If your intention was to mock the “culture of victimhood” described in that Atlantic article I think the posting is a non-sequitur or at least way to subtle. I don’t see how telling Muslim Americans they shouldn’t be readmitted to the US if they travel abroad or phoning in a bomb threat to a JCC could be considered “microaggressions”. I’m not disputing the premise of the Atlantic article or criticising your desire to mock it (although mockery is not a particularly good way to convince others to change their minds about something); I am only saying I don’t see how it applies to the topic we are discussing in this thread.

    >As to Trump, he was nothing but friendly
    >towards Jews in general and Israel in particular

    Americans who hate “The Muslims” and “The illegals” are also likely to hate “The Blacks” and “The Jews”. Making it more acceptable to hate one group (see my comment #4) is likely to have the effect of increasing hatred for all of them. Not that it matters who the target is anyway.

  36. Neal: I hope that I wouldn’t violate my own comment policy by characterizing what you were saying instead of letting you speak for yourself. (Also I had no idea that you identified as “Jewish”.) It was more about the celebration of Jewish victimhood in the media. Here’s an example:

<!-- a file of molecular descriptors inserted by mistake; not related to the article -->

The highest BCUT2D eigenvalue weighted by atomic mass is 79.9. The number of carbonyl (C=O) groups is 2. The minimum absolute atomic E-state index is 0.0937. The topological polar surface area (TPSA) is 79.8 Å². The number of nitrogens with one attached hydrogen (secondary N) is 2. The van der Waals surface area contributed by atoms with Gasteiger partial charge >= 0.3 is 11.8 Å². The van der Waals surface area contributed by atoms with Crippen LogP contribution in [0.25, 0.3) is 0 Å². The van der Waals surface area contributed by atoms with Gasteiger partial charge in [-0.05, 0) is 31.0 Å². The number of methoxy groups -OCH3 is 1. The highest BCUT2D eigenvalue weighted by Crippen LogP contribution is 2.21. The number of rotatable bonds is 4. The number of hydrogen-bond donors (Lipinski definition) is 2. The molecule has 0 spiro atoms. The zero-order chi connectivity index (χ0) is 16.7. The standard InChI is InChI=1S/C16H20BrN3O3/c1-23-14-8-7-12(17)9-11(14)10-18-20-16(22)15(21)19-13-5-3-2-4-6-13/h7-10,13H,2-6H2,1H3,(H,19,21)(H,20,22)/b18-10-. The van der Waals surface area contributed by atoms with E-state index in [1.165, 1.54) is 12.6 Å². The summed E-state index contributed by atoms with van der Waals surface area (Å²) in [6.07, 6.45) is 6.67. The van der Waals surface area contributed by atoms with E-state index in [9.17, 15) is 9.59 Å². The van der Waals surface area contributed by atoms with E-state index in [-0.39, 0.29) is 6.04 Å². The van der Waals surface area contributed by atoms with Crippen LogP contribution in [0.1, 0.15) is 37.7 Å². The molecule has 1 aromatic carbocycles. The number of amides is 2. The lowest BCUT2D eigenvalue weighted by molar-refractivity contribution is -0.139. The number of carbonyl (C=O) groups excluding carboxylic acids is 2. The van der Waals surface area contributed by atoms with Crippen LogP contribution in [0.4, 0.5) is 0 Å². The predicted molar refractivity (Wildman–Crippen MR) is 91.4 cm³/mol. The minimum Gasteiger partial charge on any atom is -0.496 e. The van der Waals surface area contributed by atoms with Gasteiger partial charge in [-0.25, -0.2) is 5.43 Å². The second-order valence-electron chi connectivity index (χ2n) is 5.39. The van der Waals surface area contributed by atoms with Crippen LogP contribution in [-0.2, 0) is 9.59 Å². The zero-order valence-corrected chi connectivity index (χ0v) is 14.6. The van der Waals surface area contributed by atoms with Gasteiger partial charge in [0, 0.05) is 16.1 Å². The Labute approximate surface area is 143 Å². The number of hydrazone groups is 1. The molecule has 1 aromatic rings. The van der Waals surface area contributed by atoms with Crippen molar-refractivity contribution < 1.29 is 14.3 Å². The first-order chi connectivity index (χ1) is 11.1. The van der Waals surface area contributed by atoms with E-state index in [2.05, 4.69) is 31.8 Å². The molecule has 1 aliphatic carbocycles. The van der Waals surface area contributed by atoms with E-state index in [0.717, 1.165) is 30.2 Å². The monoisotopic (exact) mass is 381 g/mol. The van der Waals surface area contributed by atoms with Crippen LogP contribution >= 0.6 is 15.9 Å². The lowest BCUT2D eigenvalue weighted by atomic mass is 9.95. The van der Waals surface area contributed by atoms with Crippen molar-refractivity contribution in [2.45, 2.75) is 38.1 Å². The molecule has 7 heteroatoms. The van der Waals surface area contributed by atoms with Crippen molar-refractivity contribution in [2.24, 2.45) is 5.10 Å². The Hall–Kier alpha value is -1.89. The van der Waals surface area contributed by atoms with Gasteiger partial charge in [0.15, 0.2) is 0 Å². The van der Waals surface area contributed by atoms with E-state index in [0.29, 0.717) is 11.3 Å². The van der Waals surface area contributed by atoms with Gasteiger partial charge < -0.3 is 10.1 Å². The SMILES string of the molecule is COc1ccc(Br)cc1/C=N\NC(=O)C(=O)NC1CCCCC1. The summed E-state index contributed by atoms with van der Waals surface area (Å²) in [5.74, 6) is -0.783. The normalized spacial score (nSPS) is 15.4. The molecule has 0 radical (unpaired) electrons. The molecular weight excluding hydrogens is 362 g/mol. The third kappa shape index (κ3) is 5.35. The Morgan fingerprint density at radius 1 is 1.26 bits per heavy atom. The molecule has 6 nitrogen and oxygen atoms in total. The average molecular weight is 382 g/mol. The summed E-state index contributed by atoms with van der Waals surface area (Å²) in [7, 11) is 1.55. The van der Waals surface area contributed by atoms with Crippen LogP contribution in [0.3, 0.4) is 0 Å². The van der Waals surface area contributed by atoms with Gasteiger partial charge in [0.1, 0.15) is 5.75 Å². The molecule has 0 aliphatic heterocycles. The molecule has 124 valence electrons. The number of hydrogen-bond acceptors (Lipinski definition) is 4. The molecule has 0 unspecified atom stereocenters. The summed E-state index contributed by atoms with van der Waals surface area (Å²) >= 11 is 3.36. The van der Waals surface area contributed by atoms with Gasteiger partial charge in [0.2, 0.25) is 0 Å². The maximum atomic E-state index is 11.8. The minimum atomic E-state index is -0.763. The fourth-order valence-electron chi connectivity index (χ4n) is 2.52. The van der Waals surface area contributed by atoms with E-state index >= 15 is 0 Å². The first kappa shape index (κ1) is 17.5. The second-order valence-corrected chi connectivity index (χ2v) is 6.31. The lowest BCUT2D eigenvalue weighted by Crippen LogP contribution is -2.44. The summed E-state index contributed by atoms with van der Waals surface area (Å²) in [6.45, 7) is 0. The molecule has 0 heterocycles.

“What is it like to receive a text message notifying you of bomb threat at your child’s preschool at 6:40 in the morning?”

    The suffering of receiving this text message, in a world of more than 7 billion people who have various challenges, now makes the author’s victimhood sufficiently newsworthy for a story in a national newspaper (one that said the U.S. would collapse into a race war if Donald Trump were elected: )

    [And if what you want to do is discourage bomb threats that are purportedly from people who want to make Jews suffer, why would you run an article on the acute suffering of Jews who receive these bomb threats?]

    And here’s one about the “notorious anti-Semite” Steve Bannon who would soon be victimizing American Jews from the White House:

    From an organization that claims to exist to protect Jews: (article on these two boring white guys is tagged with “extremism, terrorism & bigotry”; what tag would they use for the Tsarnaev Brothers?)

  37. > Americans who hate “The Muslims” and “The illegals” are also likely to hate “The Blacks” and “The Jews”.

    Opposing ongoing mass immigration of people from other cultures with poor track records of assimilation makes one a “hater” and an anti-semite. Got it.

    I hope you realize how offensive and polarizing the goyim targets of this tactic find it. This is not going to play out well in the long run.